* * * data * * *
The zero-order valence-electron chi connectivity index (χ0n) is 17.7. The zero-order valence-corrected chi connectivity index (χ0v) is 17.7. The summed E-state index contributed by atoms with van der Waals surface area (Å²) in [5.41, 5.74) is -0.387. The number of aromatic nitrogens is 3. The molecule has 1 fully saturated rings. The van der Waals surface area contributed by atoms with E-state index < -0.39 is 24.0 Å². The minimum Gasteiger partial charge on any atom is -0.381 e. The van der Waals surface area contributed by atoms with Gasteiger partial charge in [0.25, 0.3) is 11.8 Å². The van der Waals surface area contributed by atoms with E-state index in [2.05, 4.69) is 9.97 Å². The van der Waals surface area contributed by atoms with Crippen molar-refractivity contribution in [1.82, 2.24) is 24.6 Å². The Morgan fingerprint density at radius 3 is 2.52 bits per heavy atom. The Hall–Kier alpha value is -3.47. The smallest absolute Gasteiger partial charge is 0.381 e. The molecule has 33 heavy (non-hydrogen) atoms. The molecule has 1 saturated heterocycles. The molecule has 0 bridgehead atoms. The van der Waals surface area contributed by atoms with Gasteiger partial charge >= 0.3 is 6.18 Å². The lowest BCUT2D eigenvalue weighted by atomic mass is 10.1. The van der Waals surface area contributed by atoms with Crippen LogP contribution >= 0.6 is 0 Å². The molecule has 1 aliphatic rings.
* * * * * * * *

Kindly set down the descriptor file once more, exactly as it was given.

The zero-order valence-electron chi connectivity index (χ0n) is 17.7. The zero-order valence-corrected chi connectivity index (χ0v) is 17.7. The summed E-state index contributed by atoms with van der Waals surface area (Å²) in [5.41, 5.74) is -0.387. The number of aromatic nitrogens is 3. The molecule has 1 fully saturated rings. The van der Waals surface area contributed by atoms with E-state index < -0.39 is 24.0 Å². The minimum Gasteiger partial charge on any atom is -0.381 e. The van der Waals surface area contributed by atoms with Gasteiger partial charge in [0.25, 0.3) is 11.8 Å². The van der Waals surface area contributed by atoms with E-state index in [2.05, 4.69) is 9.97 Å². The van der Waals surface area contributed by atoms with Crippen molar-refractivity contribution in [1.82, 2.24) is 24.6 Å². The Morgan fingerprint density at radius 3 is 2.52 bits per heavy atom. The Hall–Kier alpha value is -3.47. The smallest absolute Gasteiger partial charge is 0.381 e. The molecule has 33 heavy (non-hydrogen) atoms. The molecule has 1 saturated heterocycles. The molecule has 0 bridgehead atoms. The van der Waals surface area contributed by atoms with Gasteiger partial charge >= 0.3 is 6.18 Å². The lowest BCUT2D eigenvalue weighted by atomic mass is 10.1. The van der Waals surface area contributed by atoms with Crippen LogP contribution >= 0.6 is 0 Å². The molecule has 1 aliphatic rings.